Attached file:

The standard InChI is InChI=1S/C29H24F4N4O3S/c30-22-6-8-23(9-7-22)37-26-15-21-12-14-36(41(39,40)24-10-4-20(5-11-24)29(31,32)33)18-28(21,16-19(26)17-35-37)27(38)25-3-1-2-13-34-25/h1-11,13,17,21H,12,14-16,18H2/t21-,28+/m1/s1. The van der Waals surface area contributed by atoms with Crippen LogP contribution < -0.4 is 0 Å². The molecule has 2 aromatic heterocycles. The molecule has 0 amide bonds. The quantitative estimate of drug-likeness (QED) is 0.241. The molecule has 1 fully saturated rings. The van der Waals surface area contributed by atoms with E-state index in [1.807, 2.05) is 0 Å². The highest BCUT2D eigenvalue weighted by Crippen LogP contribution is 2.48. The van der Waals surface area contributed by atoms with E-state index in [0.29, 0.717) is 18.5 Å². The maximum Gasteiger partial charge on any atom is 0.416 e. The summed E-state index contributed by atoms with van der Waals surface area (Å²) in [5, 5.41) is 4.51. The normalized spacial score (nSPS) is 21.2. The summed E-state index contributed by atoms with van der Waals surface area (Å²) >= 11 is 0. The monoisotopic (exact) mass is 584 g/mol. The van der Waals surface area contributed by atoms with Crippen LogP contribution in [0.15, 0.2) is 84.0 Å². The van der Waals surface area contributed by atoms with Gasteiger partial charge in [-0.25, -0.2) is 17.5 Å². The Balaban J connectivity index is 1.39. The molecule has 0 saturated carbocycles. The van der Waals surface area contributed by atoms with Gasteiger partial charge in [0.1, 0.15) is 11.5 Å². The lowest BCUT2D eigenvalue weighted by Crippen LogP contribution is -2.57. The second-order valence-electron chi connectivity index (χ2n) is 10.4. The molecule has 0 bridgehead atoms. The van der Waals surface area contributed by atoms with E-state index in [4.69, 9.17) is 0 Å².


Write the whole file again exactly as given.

The standard InChI is InChI=1S/C29H24F4N4O3S/c30-22-6-8-23(9-7-22)37-26-15-21-12-14-36(41(39,40)24-10-4-20(5-11-24)29(31,32)33)18-28(21,16-19(26)17-35-37)27(38)25-3-1-2-13-34-25/h1-11,13,17,21H,12,14-16,18H2/t21-,28+/m1/s1. The van der Waals surface area contributed by atoms with Crippen LogP contribution < -0.4 is 0 Å². The molecule has 2 aromatic heterocycles. The molecule has 0 amide bonds. The quantitative estimate of drug-likeness (QED) is 0.241. The molecule has 1 fully saturated rings. The van der Waals surface area contributed by atoms with E-state index in [1.807, 2.05) is 0 Å². The highest BCUT2D eigenvalue weighted by Crippen LogP contribution is 2.48. The van der Waals surface area contributed by atoms with E-state index in [0.29, 0.717) is 18.5 Å². The maximum Gasteiger partial charge on any atom is 0.416 e. The summed E-state index contributed by atoms with van der Waals surface area (Å²) in [5, 5.41) is 4.51. The normalized spacial score (nSPS) is 21.2. The summed E-state index contributed by atoms with van der Waals surface area (Å²) >= 11 is 0. The monoisotopic (exact) mass is 584 g/mol. The van der Waals surface area contributed by atoms with Crippen LogP contribution in [0.15, 0.2) is 84.0 Å². The van der Waals surface area contributed by atoms with Gasteiger partial charge in [-0.25, -0.2) is 17.5 Å². The Balaban J connectivity index is 1.39. The molecule has 0 saturated carbocycles. The van der Waals surface area contributed by atoms with Gasteiger partial charge in [0.1, 0.15) is 11.5 Å². The lowest BCUT2D eigenvalue weighted by Crippen LogP contribution is -2.57. The second-order valence-electron chi connectivity index (χ2n) is 10.4. The molecule has 0 bridgehead atoms. The van der Waals surface area contributed by atoms with E-state index in [4.69, 9.17) is 0 Å².